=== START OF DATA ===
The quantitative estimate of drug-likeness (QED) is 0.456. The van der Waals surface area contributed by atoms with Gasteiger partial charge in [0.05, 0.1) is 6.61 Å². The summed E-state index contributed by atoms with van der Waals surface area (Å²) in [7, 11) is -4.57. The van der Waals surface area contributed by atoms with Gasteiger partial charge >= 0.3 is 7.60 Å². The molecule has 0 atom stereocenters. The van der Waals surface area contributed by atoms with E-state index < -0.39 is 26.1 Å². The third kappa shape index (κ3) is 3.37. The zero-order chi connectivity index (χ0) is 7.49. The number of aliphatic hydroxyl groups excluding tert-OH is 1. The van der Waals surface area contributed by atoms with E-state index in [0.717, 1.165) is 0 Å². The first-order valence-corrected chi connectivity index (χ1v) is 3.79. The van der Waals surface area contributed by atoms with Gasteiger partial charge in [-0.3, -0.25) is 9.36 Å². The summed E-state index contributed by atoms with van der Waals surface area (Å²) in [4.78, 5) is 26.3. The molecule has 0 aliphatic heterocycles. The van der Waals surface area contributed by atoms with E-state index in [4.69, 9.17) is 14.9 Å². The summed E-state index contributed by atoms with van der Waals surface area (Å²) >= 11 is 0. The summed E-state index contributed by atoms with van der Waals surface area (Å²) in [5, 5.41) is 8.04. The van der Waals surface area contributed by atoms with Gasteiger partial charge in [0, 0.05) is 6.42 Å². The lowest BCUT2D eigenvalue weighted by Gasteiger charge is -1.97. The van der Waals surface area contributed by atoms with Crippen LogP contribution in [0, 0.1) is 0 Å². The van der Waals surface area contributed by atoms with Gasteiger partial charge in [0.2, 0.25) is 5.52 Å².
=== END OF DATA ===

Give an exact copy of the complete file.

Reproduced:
The quantitative estimate of drug-likeness (QED) is 0.456. The van der Waals surface area contributed by atoms with Gasteiger partial charge in [0.05, 0.1) is 6.61 Å². The summed E-state index contributed by atoms with van der Waals surface area (Å²) in [7, 11) is -4.57. The van der Waals surface area contributed by atoms with Gasteiger partial charge >= 0.3 is 7.60 Å². The molecule has 0 atom stereocenters. The van der Waals surface area contributed by atoms with E-state index < -0.39 is 26.1 Å². The third kappa shape index (κ3) is 3.37. The zero-order chi connectivity index (χ0) is 7.49. The number of aliphatic hydroxyl groups excluding tert-OH is 1. The van der Waals surface area contributed by atoms with E-state index in [0.717, 1.165) is 0 Å². The first-order valence-corrected chi connectivity index (χ1v) is 3.79. The van der Waals surface area contributed by atoms with Gasteiger partial charge in [-0.3, -0.25) is 9.36 Å². The summed E-state index contributed by atoms with van der Waals surface area (Å²) in [4.78, 5) is 26.3. The molecule has 0 aliphatic heterocycles. The van der Waals surface area contributed by atoms with E-state index in [4.69, 9.17) is 14.9 Å². The summed E-state index contributed by atoms with van der Waals surface area (Å²) >= 11 is 0. The summed E-state index contributed by atoms with van der Waals surface area (Å²) in [5, 5.41) is 8.04. The van der Waals surface area contributed by atoms with Gasteiger partial charge in [0, 0.05) is 6.42 Å². The lowest BCUT2D eigenvalue weighted by Gasteiger charge is -1.97. The van der Waals surface area contributed by atoms with Crippen LogP contribution in [0, 0.1) is 0 Å². The van der Waals surface area contributed by atoms with Gasteiger partial charge in [0.2, 0.25) is 5.52 Å².